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Habitat distribution of Ixodes dammini (Acari: Ixodidae) an Lyme disease spirochetes on Fire Island, New York.

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By Ginsberg HS, Ewing CP • • May 1, 1989


The distributions of Ixodes dammini Spielman, Clifford, Piesman, and Corwin and Lyme disease spirochetes were studied on Fire Island, N.Y. Adult ticks were more common in high-shrub habitats (shrubby vegetation greater than or equal to 1 m high) than in grassy and lowshrub habitats (vegetation less than 1 m) in spring and fall. In the fall, adults were also common in the woods. Adults were more abundant on narrow trails than in nearby vegetation. During the summer, questing nymphs and larvae were far more common in the woods (primarily in leaf litter) than in open grass-shrub habitats. In contrast, the number of nymphs and larvae per white-footed mouse did not differ among habitats, suggesting that mice play a role in tick dispersal. CO2 trap captures of nymphs on trails were not significantly greater than off trails. Most collections of larvae and nymphs had more than one tick, whereas most samples of adults had only one individual. Borrelia burgdorferi infection rates in free-living ticks were 38% (n = 12) to 50% (n = 32) in adults, 32% in nymphs (n = 184), and 0% in larvae (n = 15). The proportion of ticks infected did not differ significantly among habitats. Therefore, during the spring and fall, activities that take place in high-shrub areas or in the woods (e.g., landscaping, trail or brush clearing) involve a high risk of exposure to adult ticks infected with Lyme disease. In late spring to early summer, any activity involving close contact with leaf litter (e.g., playing in the leaves, gathering leaves for camp bedding) results in a high risk of exposure to infected nymphs.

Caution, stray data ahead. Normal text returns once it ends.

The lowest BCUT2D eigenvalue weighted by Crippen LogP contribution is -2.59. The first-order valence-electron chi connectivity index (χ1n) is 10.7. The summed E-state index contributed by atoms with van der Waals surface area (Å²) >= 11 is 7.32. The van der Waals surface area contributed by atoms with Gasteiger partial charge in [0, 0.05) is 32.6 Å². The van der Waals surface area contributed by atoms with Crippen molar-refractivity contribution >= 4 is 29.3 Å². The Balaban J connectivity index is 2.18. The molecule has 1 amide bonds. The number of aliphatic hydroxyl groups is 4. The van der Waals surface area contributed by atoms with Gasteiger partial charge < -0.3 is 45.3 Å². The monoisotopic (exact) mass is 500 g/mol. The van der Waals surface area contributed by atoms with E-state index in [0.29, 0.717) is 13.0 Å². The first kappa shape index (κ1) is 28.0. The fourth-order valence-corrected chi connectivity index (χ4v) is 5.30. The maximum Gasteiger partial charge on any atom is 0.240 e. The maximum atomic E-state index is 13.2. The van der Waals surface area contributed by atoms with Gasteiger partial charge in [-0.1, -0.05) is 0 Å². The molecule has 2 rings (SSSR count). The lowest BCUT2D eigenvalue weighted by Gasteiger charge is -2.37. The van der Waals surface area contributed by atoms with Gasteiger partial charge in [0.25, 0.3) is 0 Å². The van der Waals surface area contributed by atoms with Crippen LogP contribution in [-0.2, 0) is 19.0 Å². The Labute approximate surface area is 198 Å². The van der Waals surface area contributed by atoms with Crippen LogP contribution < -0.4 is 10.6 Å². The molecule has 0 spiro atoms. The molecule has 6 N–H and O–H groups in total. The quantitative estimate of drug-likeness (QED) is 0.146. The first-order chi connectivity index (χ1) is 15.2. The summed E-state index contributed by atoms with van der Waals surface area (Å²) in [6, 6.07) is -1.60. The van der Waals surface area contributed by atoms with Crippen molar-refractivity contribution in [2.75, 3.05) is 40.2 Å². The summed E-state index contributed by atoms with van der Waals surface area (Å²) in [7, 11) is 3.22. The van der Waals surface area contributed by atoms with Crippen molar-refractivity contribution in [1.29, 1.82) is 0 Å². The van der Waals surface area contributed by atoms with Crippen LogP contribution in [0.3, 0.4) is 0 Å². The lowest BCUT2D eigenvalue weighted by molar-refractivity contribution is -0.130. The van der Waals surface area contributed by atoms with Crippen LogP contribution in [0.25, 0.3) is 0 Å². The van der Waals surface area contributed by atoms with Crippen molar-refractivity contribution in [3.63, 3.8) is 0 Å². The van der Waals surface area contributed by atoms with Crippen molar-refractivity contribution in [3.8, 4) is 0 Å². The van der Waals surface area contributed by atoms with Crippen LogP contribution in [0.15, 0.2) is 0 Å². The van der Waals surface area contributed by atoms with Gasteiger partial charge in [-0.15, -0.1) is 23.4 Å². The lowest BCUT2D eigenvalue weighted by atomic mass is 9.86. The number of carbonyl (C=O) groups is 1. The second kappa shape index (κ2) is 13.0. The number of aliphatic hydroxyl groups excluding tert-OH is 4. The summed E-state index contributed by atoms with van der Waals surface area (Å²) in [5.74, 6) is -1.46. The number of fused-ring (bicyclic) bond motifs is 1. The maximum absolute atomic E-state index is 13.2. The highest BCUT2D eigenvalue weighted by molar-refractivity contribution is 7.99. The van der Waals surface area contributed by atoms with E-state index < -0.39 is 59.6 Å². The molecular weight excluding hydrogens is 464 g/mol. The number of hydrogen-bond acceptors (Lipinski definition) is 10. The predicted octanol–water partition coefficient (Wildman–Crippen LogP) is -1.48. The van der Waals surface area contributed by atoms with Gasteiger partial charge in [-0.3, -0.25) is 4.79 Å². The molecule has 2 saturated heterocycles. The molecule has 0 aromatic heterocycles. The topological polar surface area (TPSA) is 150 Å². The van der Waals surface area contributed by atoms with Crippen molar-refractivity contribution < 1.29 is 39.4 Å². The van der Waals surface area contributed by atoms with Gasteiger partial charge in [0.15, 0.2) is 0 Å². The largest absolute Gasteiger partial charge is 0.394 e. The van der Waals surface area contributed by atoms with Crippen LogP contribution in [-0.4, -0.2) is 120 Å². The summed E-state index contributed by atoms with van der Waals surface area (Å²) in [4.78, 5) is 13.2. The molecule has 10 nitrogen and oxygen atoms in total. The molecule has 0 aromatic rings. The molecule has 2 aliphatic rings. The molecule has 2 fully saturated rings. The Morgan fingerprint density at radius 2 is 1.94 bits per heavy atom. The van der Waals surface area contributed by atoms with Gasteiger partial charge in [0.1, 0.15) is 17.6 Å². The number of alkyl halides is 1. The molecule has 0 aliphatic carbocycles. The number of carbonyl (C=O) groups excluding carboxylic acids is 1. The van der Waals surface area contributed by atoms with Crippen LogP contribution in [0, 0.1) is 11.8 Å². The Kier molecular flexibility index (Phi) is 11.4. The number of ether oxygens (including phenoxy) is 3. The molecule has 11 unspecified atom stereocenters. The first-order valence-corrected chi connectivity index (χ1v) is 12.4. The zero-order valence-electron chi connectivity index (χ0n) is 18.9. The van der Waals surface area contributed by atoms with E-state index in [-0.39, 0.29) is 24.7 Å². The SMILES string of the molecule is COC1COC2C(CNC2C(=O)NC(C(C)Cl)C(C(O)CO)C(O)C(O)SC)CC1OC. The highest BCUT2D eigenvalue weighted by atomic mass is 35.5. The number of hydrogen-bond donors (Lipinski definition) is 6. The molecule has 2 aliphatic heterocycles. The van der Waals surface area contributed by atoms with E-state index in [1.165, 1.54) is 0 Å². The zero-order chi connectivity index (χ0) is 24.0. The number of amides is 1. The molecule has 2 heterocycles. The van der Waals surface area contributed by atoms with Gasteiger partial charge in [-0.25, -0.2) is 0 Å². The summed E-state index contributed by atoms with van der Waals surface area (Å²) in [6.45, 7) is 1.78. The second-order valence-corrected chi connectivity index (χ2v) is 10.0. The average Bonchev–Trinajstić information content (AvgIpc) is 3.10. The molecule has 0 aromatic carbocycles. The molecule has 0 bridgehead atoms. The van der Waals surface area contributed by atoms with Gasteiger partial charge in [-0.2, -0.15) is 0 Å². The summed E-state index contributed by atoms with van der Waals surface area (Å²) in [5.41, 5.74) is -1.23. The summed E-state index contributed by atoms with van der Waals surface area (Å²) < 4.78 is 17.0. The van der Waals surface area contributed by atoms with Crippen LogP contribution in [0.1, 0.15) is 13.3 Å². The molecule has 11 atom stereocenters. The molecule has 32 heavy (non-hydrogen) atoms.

J Med Entomol. 1989 May;26(3):183-9. Research Support, U.S. Gov't, Non-P.H.S.

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